If you have ever felt exasperated at the resistance to change in personal behaviour that would alter the trajectory of someone’s choices, health and wellbeing, you are not alone.
Hundreds of books, thousands of articles, millions of consultations and trillions of frustrated inner thoughts have been presented as solutions, explanations and disillusionment. So, what we are saying, is you are not alone. Indeed, you may be someone that finds internal rationalising easy and yet finds the momentum needed to change your own behaviour to alter your life’s trajectory impossible – so how do we engage people we have been asked to help to make and sustain positive change?

In part this possibility and aim needs to be reflected by the understanding that health behaviour and associated change or pattern development are not simply regulated by conscious intention – i.e a deterministic set of objectives, but rather that many of these actions are driven by non-conscious and nonintentional processes. Which to simplify greatly means that a desire or intent to beneficially alter behaviour is then disrupted due to a tempting alternative.

We propose that the potential for information-based interventions or simply knowledge driven determinants is fundamentally limited, given that it is based on a view of human behaviour that is at odds with psychological and neuroscientific evidence that much of human behaviour is not actually driven by deliberation upon the consequences of actions, but is automatic. Cued by stimuli in the environment, resulting in actions unaccompanied by conscious reflection.

Here is the crux….. to make change requires the outcome to be achieved without the easy, tasty or socially engaging option getting in the way, in effect the process needs in part to be managed by developing automatic behaviour patterns. Sounds great doesn’t it, simply switch into auto health mode and all adverse distractions will fade away.

You see, whilst  intentions have important effects on behaviour, their influence is limited by nonconscious processes that are particularly important in health behaviour, such as habits and impulses, which are hard to control and are triggered by specific situations in one’s daily life. In other words, an action previously performed in a certain context can be triggered automatically by a contextual cue, leading to nonconscious effects on behaviour that may inhibit or prevent change.

You will have observed that throughout our day, we shift between two broad categories of behaviour. On the one hand, we may act in a reflective manner, directing ourselves toward particular goals, aware of our motivations and actions and able to halt or modify them should the need arise. But in other instances, we act without reflection, responding to our surroundings in complex ways while our thoughts may be far removed.

Our current environments tend to expose us to cues that activate short-term hedonic goals, such as indulging in tempting food or drink that provide immediate pleasure. This is often at the cost of long-term investment goals, such as optimising health, introducing and maintaining exercise or stress reduction or controlling alcohol intake for the sake of health later in life. In order to improve the nonconscious regulation of health behaviour, situational cues need to activate situated conceptualisations of long-term investment goals, rather than of short-term hedonic goals only – in effect an unconscious decision-making process that facilitates change in behaviour that is sustainable.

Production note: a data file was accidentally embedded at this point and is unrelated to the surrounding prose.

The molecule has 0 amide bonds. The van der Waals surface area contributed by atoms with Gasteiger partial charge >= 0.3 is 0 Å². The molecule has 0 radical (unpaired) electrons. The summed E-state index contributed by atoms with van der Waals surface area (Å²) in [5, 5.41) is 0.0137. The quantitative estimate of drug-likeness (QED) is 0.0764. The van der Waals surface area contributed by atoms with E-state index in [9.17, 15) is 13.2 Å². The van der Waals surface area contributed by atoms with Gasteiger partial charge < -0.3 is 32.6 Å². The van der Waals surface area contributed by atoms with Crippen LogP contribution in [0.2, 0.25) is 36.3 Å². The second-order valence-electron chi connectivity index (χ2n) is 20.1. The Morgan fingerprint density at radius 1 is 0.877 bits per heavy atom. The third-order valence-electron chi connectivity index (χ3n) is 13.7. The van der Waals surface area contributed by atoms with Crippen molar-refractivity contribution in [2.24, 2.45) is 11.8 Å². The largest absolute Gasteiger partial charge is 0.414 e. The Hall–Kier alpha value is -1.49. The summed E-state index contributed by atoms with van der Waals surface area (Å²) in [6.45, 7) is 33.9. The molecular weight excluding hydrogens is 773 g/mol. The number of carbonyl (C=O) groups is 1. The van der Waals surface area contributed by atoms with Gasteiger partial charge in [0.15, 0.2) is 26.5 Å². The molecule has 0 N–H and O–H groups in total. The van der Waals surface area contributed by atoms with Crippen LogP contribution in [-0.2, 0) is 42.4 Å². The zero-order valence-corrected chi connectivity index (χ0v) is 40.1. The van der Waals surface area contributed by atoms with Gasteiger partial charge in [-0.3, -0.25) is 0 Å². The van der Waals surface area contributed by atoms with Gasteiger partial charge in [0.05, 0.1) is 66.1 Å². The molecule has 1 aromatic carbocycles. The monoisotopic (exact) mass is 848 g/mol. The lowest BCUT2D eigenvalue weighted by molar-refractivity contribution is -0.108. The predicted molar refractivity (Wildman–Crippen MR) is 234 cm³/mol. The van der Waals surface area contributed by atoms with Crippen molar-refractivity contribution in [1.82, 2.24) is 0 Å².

So how can this be applied in the context of a clinical process, where time is short, objectives often wide and inputs highly variable?

The following 5 principles that help convert actions into habits will likely already form part of the motivational engagement you use, but revisiting them in the context of clinical and behavioural objectives may help you and your patient to progress to self-generation of patterns that favour long term health.

  1. Target the individuals who value the primed goals – by which we mean seek out clear objectives from the person seeking help rather than overlaying your perceived goals on them.
  2. Tap into the right reasons – seek to connect with emotive and sustainable objectives and then apply intent and establish patterns of change.
  3. Use effective cues – align their intentions and goals with others who have achieved or are achieving change that fit contextually into their social and environmental circumstances.
  4. Attract attention at the right time – by which you will help them identify where unconscious triggers currently exist and need goal orientated plans to reset the unconscious experiential events into new positive and beneficial actions.
  5. Ensure the health goal is possible and desired. – choose an outcome beyond reach or capability and you will set up to fail, build in steps and small positive outcomes that can be measured and qualified.

Turning healthy actions into habit is a desirable target for behaviour change interventions because their well-entrenched and situated cognitive structures allow us to perform a variety of behaviours in our daily lives in an efficient manner, without requiring conscious intentions and awareness. – In simple terms look at your consultations as a habit inducing dynamic, and whilst goal setting is a target, the process of attaining it should, where possible be embedded in the determination of creating persistent supportive habit generation.